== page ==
Collingwood staff provide memorial and park for black foreman killed on the job in 1955


Herbert Wilson died in suspicious conditions after suffering violent racism at work, when sprayed head to toe in hot tar

Collingwood City Council will vote later today on a plan to build a memorial and name a park in honor of Herbert Wilson, a black man who died in suspicious conditions while working for the town in 1955.

On September 14, city staff presented a plan to the council’s standing committee on corporate and community services, recommending that the city name the park adjacent to Admiral Collingwood Public School “Wilson-Sheffield Park”.

The report also recommends the installation of a memorial on Sixth Street Boulevard near Maple Street.

Herbert Wilson was the first black foreman employed by the town of Collingwood, where he worked in the 1950s.

He died of a fall from a ladder while working on a tree in March 1955. He was 37 years old. Some reports suggest his colleagues sabotaged the tree branch that knocked him off the ladder.

It’s also unclear why Wilson, as a senior service executive, was the one rising through the ranks.

There was no investigation into his death at the time. Her death follows another violent work incident. Months before his death, Wilson ran home from work early a day after being sprayed head to toe in hot tar.

While there was a police investigation into Wilson’s death in 2002, by that time most of the people who witnessed his death had died in old age.

Wilson was married to Yvonne Sheffield and the two had three children. Their son, Herb Wilson lives in Wasaga Beach. Their daughters, Sylvia and Carolynn Wilson, still live in Collingwood. Sylvia was three months old when her father died.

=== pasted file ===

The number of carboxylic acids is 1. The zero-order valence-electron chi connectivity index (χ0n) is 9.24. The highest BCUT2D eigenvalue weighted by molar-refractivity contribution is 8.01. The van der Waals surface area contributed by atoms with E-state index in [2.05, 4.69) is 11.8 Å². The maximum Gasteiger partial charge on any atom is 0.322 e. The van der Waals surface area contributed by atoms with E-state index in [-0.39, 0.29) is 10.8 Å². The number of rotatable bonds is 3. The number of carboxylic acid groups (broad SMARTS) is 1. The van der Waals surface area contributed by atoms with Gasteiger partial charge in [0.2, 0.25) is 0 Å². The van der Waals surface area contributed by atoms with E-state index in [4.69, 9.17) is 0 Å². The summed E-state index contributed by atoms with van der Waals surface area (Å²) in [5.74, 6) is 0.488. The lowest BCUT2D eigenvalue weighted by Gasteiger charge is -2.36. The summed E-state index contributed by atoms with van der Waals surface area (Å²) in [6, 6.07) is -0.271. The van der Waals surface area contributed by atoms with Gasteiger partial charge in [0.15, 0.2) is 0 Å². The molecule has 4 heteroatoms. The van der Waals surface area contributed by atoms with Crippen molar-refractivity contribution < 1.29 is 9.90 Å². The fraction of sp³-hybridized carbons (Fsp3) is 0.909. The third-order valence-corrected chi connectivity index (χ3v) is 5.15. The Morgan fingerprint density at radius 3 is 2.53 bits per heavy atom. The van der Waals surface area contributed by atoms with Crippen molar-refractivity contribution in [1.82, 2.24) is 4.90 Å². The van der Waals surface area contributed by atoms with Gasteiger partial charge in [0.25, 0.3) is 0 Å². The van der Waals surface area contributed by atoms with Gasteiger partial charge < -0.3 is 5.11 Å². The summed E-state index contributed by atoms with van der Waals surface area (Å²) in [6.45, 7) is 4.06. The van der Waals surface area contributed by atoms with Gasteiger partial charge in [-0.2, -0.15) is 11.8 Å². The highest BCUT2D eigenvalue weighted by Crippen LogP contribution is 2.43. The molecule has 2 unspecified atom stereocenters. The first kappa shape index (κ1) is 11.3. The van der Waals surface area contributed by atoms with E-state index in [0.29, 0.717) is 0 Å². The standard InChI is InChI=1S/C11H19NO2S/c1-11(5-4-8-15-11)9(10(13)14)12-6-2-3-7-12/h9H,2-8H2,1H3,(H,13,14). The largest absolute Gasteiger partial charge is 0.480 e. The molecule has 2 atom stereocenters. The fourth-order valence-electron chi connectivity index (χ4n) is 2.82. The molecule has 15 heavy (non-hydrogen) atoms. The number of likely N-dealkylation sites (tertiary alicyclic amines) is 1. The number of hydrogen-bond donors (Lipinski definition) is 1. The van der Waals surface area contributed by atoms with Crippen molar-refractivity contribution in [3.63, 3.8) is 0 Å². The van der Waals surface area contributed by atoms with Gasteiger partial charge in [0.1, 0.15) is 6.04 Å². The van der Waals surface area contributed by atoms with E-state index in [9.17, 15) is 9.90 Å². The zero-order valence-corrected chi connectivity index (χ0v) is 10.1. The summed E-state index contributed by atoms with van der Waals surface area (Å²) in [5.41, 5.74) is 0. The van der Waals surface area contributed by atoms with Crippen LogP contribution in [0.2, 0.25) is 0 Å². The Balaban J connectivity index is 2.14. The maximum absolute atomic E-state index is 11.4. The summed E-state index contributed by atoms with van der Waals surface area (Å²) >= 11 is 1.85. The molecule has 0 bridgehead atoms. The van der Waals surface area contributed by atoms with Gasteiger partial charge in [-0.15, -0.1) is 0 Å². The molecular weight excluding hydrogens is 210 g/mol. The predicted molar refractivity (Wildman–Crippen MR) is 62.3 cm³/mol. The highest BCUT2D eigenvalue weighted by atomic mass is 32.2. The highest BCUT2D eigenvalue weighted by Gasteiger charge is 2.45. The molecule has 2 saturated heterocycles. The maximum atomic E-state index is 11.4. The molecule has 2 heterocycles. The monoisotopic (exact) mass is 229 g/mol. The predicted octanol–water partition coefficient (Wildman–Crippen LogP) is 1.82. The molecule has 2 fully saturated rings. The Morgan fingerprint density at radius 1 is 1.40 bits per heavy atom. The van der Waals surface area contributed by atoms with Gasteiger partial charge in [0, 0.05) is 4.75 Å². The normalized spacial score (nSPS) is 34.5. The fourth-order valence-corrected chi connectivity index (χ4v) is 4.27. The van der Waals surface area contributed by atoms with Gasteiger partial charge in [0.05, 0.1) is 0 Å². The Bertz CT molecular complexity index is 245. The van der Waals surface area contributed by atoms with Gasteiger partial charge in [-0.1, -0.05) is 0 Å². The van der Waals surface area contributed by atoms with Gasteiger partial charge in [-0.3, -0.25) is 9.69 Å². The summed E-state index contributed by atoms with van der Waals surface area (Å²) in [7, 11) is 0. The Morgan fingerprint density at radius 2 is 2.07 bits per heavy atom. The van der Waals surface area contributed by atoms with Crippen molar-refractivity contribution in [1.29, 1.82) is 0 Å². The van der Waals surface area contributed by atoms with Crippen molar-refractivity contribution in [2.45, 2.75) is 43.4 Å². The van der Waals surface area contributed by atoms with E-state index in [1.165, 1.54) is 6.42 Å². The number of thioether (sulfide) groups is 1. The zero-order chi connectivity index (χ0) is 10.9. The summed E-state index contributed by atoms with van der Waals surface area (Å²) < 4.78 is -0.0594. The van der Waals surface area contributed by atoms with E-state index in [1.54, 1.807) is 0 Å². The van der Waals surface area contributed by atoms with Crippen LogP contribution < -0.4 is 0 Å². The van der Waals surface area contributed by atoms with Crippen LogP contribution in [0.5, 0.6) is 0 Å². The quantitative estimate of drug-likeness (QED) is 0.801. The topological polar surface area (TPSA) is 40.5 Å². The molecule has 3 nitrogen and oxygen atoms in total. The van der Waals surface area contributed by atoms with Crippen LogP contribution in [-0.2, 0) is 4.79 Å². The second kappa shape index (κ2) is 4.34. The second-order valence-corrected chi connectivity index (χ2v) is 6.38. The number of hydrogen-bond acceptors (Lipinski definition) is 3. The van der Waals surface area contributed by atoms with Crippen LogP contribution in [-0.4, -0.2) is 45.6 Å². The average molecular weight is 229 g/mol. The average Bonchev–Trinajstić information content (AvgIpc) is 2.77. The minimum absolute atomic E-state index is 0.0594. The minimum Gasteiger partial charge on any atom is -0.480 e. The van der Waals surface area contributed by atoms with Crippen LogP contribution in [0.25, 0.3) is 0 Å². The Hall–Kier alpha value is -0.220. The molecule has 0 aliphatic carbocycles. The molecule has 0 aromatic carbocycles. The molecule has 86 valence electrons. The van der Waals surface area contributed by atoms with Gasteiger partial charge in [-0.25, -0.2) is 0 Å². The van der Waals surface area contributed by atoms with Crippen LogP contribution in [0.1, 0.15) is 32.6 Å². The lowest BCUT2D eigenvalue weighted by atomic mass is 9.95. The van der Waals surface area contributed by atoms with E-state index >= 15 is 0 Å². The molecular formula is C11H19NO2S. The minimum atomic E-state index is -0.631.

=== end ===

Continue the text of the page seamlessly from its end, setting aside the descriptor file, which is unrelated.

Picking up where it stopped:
“The facts of the Herbert Wilson tragedy easily raise concerns that the accident suffered was, at the very least, related to racial discrimination,” said the staff report, which will be submitted to the board on September 20.

The staff proposed monument would be located at the site of Wilson’s death and would convey the story of Wilson’s life and death.

“Aside from a life taken from his family, Collingwood has not lived up to the standards we hold ourselves to today,” said Dean Collver, director of parks, recreation and culture and senior member of the municipal staff presenting the report to the Committee. “We believe the community should create a testimony of this event that has happened in our history.”

Mayor Brian Saunderson also added that he would like the current city council to apologize on behalf of the city to Wilson’s family.

In addition to naming the park near Admiral School after the Wilson and Sheffield families, Collver said staff were working on ways to provide more information in city parks that are named after people.

Wilson was a WWII veteran and an active member of the community. His wife, Yvonne Sheffield, was a track and field champion in her youth, but was denied entry to competitions because she was black.

She has since been inducted into the Collingwood Collegiate Institute Black and Gold Society for her athletic achievements and for the titles she would inevitably have won had she been allowed to compete.

The Wilson and Sheffield families both settled in what is now Collingwood before the town was incorporated. Their history is well preserved thanks to the efforts of Carolynn and Sylvia Wilson, who own and operate the Sheffield Park Black History Museum.


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